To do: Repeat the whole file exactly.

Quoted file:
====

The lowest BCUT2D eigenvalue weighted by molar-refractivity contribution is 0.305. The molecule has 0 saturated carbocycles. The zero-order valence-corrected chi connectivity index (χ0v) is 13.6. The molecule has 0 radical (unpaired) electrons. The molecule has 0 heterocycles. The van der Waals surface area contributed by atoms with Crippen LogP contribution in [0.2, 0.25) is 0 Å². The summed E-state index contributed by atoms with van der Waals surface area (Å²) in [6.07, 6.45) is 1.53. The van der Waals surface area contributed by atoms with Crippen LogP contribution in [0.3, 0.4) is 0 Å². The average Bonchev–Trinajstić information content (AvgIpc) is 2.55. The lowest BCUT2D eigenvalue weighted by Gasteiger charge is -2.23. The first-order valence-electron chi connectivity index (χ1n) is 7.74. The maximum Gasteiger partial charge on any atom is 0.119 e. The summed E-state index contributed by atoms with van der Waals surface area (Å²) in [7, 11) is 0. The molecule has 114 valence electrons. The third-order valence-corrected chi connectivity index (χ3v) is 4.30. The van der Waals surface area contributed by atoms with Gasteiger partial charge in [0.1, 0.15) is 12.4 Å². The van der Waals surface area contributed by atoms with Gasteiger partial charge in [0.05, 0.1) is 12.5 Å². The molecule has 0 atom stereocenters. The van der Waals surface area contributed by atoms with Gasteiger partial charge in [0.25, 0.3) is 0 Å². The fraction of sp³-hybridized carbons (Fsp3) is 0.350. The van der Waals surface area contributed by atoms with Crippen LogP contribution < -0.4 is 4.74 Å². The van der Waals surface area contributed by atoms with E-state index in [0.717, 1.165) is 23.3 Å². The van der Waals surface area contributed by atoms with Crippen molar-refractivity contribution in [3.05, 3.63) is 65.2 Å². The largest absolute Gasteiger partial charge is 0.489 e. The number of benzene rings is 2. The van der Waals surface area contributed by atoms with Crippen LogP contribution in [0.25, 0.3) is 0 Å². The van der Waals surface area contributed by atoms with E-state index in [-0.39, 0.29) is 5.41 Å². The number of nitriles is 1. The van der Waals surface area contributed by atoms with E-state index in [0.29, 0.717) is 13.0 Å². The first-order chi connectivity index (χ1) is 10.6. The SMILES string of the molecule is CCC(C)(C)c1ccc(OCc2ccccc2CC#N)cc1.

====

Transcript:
The lowest BCUT2D eigenvalue weighted by molar-refractivity contribution is 0.305. The molecule has 0 saturated carbocycles. The zero-order valence-corrected chi connectivity index (χ0v) is 13.6. The molecule has 0 radical (unpaired) electrons. The molecule has 0 heterocycles. The van der Waals surface area contributed by atoms with Crippen LogP contribution in [0.2, 0.25) is 0 Å². The summed E-state index contributed by atoms with van der Waals surface area (Å²) in [6.07, 6.45) is 1.53. The van der Waals surface area contributed by atoms with Crippen LogP contribution in [0.3, 0.4) is 0 Å². The average Bonchev–Trinajstić information content (AvgIpc) is 2.55. The lowest BCUT2D eigenvalue weighted by Gasteiger charge is -2.23. The first-order valence-electron chi connectivity index (χ1n) is 7.74. The maximum Gasteiger partial charge on any atom is 0.119 e. The summed E-state index contributed by atoms with van der Waals surface area (Å²) in [7, 11) is 0. The molecule has 114 valence electrons. The third-order valence-corrected chi connectivity index (χ3v) is 4.30. The van der Waals surface area contributed by atoms with Gasteiger partial charge in [0.1, 0.15) is 12.4 Å². The van der Waals surface area contributed by atoms with Gasteiger partial charge in [0.05, 0.1) is 12.5 Å². The molecule has 0 atom stereocenters. The van der Waals surface area contributed by atoms with Gasteiger partial charge in [0.25, 0.3) is 0 Å². The fraction of sp³-hybridized carbons (Fsp3) is 0.350. The van der Waals surface area contributed by atoms with Crippen LogP contribution < -0.4 is 4.74 Å². The van der Waals surface area contributed by atoms with E-state index in [0.717, 1.165) is 23.3 Å². The van der Waals surface area contributed by atoms with Crippen molar-refractivity contribution in [3.05, 3.63) is 65.2 Å². The largest absolute Gasteiger partial charge is 0.489 e. The number of benzene rings is 2. The van der Waals surface area contributed by atoms with Crippen LogP contribution in [0.25, 0.3) is 0 Å². The van der Waals surface area contributed by atoms with E-state index in [-0.39, 0.29) is 5.41 Å². The number of nitriles is 1. The van der Waals surface area contributed by atoms with E-state index in [0.29, 0.717) is 13.0 Å². The first-order chi connectivity index (χ1) is 10.6. The SMILES string of the molecule is CCC(C)(C)c1ccc(OCc2ccccc2CC#N)cc1.